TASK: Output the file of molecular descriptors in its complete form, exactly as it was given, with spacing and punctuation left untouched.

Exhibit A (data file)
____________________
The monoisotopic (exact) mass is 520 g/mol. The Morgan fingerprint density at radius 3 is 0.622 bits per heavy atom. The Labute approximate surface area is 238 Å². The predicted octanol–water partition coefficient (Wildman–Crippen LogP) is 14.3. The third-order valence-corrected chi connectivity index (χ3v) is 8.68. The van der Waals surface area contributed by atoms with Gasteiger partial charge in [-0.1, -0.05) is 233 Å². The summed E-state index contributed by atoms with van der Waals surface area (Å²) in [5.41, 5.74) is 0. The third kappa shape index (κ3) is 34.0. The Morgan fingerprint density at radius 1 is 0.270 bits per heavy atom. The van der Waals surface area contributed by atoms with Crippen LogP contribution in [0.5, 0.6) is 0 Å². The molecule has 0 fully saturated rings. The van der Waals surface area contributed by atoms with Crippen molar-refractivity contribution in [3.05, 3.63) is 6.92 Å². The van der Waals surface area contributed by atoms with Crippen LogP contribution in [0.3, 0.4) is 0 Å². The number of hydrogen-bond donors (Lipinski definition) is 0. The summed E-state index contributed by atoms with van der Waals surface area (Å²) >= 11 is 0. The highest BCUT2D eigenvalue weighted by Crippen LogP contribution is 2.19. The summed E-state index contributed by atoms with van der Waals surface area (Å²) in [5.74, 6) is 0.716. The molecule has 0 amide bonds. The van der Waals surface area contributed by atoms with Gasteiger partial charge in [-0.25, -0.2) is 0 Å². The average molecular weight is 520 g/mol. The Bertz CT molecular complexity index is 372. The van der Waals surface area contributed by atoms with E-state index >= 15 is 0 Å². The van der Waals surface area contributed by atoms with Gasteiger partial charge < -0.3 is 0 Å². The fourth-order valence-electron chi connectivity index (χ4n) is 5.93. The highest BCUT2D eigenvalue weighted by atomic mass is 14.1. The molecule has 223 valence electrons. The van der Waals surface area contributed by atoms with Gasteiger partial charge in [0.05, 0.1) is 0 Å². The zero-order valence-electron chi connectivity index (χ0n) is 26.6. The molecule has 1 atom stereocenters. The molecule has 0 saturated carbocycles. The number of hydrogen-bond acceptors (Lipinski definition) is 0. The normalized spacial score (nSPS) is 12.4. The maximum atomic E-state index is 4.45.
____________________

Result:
The monoisotopic (exact) mass is 520 g/mol. The Morgan fingerprint density at radius 3 is 0.622 bits per heavy atom. The Labute approximate surface area is 238 Å². The predicted octanol–water partition coefficient (Wildman–Crippen LogP) is 14.3. The third-order valence-corrected chi connectivity index (χ3v) is 8.68. The van der Waals surface area contributed by atoms with Gasteiger partial charge in [-0.1, -0.05) is 233 Å². The summed E-state index contributed by atoms with van der Waals surface area (Å²) in [5.41, 5.74) is 0. The third kappa shape index (κ3) is 34.0. The Morgan fingerprint density at radius 1 is 0.270 bits per heavy atom. The van der Waals surface area contributed by atoms with Crippen LogP contribution in [0.5, 0.6) is 0 Å². The molecule has 0 fully saturated rings. The van der Waals surface area contributed by atoms with Crippen molar-refractivity contribution in [3.05, 3.63) is 6.92 Å². The van der Waals surface area contributed by atoms with Crippen LogP contribution in [0.3, 0.4) is 0 Å². The number of hydrogen-bond donors (Lipinski definition) is 0. The summed E-state index contributed by atoms with van der Waals surface area (Å²) >= 11 is 0. The highest BCUT2D eigenvalue weighted by Crippen LogP contribution is 2.19. The summed E-state index contributed by atoms with van der Waals surface area (Å²) in [5.74, 6) is 0.716. The molecule has 0 amide bonds. The van der Waals surface area contributed by atoms with Gasteiger partial charge in [-0.25, -0.2) is 0 Å². The average molecular weight is 520 g/mol. The Bertz CT molecular complexity index is 372. The van der Waals surface area contributed by atoms with E-state index >= 15 is 0 Å². The van der Waals surface area contributed by atoms with Gasteiger partial charge < -0.3 is 0 Å². The fourth-order valence-electron chi connectivity index (χ4n) is 5.93. The highest BCUT2D eigenvalue weighted by atomic mass is 14.1. The molecule has 223 valence electrons. The van der Waals surface area contributed by atoms with Gasteiger partial charge in [0.05, 0.1) is 0 Å². The zero-order valence-electron chi connectivity index (χ0n) is 26.6. The molecule has 1 atom stereocenters. The molecule has 0 saturated carbocycles. The number of hydrogen-bond acceptors (Lipinski definition) is 0. The normalized spacial score (nSPS) is 12.4. The maximum atomic E-state index is 4.45.